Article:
2000 AD - issue 21

This is another post where I write about an old issue 2000 AD, because reading this comic book back in the 1970s was a very formative experience for me, and I still read it today. (I also have a 2000 AD page where I link to all the issues I have talked about on this site.)

This is the third 'super cover' in a row and it is the worst of the bunch so far. It is just a badly drawn spaceship crewed by two unconvincing aliens. One of the aliens is even directly copied from the Zygons, a famous alien menace on the Doctor Who show that was massive at the time. It is such shoddy art that it should signal the end of these 'super cover' experiments some time soon and we can get back to the traditional job of a comic book cover, which is showcasing the most exciting action to be found within the comic - or acting as an attachment point for a free gift.

After Shako being honored with the prime first story position last week to mark the start of its run, this issue sees Invasion return to claim the coveted first spot. I guess the editors still saw Invasion as their strongest story, and I wonder how long it can last before everyone realizes Dredd is the star of the comic book and he either replaces Invasion as first story or is given the color center pages.

A Message from the Author

I write sci-fi novels that belong to a series called Dark Galaxy, which starts with Galaxy Dog:

What starts as an ordinary invasion of an alien planet brings to light an ancient archeological site of huge importance. A young man called Knave makes a life-changing discovery there and rises from a lowly position as an infantry trooper to become a player among the powers of the galaxy.

The entire series is available to buy from Amazon.

This week Invasion is actually bloodthirsty and inventive enough that I can see why it was still being given first spot. It is as offbeat as an Avengers episode, the Avengers with Steed and Peel, not the other type. This issue we see the evil invaders – the Russians, basically – using humans as clay pigeon targets for a day out shooting, and the heroes infiltrating a stately home by painting themselves alabaster white, replacing the statuary and standing real still. The whole thing is enthusiastically bat shit, and I quite enjoyed it on those terms. I don't think it is exciting or classy enough to hold the number one spot in the comic book forever, but it was a good enough episode for today.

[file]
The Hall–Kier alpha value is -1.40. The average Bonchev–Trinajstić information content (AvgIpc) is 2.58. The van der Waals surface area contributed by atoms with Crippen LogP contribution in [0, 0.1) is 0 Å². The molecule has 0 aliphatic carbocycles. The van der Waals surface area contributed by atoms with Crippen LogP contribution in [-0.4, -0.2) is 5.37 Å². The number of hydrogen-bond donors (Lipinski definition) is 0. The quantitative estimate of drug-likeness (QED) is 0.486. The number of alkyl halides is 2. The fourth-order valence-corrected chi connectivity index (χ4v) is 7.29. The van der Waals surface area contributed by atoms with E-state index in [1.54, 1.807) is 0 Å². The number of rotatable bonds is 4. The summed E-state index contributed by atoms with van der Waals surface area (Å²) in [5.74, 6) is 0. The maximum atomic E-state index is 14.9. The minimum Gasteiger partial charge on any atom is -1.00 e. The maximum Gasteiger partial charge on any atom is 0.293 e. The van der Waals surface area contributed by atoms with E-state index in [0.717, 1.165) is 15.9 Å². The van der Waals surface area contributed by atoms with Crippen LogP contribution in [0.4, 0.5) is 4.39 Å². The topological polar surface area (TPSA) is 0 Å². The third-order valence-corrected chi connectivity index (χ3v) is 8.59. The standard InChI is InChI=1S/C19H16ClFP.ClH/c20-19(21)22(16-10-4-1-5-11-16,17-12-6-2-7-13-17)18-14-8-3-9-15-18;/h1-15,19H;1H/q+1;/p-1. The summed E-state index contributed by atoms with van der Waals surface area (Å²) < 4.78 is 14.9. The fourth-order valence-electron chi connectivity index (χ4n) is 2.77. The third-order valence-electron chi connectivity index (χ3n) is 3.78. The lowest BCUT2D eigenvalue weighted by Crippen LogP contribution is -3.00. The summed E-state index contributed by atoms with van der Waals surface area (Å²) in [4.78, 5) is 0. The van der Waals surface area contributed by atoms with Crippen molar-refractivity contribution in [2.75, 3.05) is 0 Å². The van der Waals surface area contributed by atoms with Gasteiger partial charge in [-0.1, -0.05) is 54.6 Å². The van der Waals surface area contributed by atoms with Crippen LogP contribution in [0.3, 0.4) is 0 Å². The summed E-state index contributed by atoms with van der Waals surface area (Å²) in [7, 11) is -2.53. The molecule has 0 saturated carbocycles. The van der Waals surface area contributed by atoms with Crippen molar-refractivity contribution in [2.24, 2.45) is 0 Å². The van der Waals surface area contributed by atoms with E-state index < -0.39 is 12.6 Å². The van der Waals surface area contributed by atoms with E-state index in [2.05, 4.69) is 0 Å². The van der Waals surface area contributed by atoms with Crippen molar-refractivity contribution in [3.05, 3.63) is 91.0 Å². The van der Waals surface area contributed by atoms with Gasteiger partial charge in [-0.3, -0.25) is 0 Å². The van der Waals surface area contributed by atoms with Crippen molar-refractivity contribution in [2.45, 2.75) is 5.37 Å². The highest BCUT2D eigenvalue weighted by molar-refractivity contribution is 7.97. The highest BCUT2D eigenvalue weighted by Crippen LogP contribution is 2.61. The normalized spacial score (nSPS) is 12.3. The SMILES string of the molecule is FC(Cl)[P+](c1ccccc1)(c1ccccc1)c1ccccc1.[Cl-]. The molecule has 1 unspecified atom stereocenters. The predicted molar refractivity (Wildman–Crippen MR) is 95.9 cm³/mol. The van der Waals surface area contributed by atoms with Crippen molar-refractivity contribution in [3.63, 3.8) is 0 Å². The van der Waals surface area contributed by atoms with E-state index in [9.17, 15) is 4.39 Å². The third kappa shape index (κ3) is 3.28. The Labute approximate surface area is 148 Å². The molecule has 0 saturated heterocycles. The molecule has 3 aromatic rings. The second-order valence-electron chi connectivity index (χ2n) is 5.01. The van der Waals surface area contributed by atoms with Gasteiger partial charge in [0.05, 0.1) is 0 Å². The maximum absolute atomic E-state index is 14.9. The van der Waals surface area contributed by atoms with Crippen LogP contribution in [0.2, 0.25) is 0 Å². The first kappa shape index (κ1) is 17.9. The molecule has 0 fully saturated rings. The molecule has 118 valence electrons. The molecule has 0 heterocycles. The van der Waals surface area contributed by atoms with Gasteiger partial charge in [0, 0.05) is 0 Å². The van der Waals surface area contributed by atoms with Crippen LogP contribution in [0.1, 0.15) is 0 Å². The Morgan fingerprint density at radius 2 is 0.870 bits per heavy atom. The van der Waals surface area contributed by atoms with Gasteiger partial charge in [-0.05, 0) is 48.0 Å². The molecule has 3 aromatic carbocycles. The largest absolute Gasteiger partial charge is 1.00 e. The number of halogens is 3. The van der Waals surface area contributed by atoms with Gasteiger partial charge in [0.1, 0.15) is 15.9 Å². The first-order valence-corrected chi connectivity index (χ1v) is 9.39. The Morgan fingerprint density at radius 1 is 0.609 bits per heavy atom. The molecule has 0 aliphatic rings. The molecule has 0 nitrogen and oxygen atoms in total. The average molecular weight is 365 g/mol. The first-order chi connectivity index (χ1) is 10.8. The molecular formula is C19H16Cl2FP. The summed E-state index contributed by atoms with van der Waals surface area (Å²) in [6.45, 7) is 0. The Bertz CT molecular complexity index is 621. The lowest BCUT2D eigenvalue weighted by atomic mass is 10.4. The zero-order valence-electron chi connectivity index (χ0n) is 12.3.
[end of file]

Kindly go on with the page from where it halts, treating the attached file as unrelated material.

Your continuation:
Next comes the second installment of the new strip, Shako. It's about a polar bear who is the horrific nemesis of the humans crewing Ice Station Delta. Unfortunately, along with being an animal avenger, for a strip like this to work, he has to be a hero but this issue starts with Shako being a bit of a dick. He starts a fight with a walrus just for fun and hits the creature so hard in the face that one of its tusks snaps off. That is definitely not cool.

But then one of the humans hunting the bear uses a homophobic insult, and just knowing the bear might eat him suddenly elevates the bear to the status of hero again, at least for me. We're only on page two and already this story is a roller coaster of mixed emotions. Soon Shako is loose among the people, in the confined space of a trawler, and he grabs the captain by the foot. At last the bloodthirsty action begins.

Shako kills the captain and washes him down with the captain's own whiskey (which was spilled on the ice during the grim struggle). That's a body count of only one this issue, but a drunken and murderous polar bear is a nice touch.